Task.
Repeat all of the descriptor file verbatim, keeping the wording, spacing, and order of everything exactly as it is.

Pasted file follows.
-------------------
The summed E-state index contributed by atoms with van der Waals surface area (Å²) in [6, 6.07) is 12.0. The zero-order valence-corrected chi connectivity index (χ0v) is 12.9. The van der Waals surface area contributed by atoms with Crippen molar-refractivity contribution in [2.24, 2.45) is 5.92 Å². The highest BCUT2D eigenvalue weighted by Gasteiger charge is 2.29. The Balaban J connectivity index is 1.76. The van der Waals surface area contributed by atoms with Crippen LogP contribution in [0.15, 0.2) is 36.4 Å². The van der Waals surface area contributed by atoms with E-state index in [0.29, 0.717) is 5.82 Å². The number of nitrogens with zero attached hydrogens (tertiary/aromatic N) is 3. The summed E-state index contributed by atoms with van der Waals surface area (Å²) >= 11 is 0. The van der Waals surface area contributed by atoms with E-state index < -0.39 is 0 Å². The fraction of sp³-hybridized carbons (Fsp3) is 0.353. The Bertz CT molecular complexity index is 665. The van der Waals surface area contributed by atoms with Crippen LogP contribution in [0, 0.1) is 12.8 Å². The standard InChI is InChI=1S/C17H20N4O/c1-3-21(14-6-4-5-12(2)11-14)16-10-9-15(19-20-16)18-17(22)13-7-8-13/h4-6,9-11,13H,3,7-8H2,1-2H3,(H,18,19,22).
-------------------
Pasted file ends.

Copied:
The summed E-state index contributed by atoms with van der Waals surface area (Å²) in [6, 6.07) is 12.0. The zero-order valence-corrected chi connectivity index (χ0v) is 12.9. The van der Waals surface area contributed by atoms with Crippen molar-refractivity contribution in [2.24, 2.45) is 5.92 Å². The highest BCUT2D eigenvalue weighted by Gasteiger charge is 2.29. The Balaban J connectivity index is 1.76. The van der Waals surface area contributed by atoms with Crippen LogP contribution in [0.15, 0.2) is 36.4 Å². The van der Waals surface area contributed by atoms with E-state index in [0.29, 0.717) is 5.82 Å². The number of nitrogens with zero attached hydrogens (tertiary/aromatic N) is 3. The summed E-state index contributed by atoms with van der Waals surface area (Å²) >= 11 is 0. The van der Waals surface area contributed by atoms with E-state index < -0.39 is 0 Å². The fraction of sp³-hybridized carbons (Fsp3) is 0.353. The Bertz CT molecular complexity index is 665. The van der Waals surface area contributed by atoms with Crippen LogP contribution in [0, 0.1) is 12.8 Å². The standard InChI is InChI=1S/C17H20N4O/c1-3-21(14-6-4-5-12(2)11-14)16-10-9-15(19-20-16)18-17(22)13-7-8-13/h4-6,9-11,13H,3,7-8H2,1-2H3,(H,18,19,22).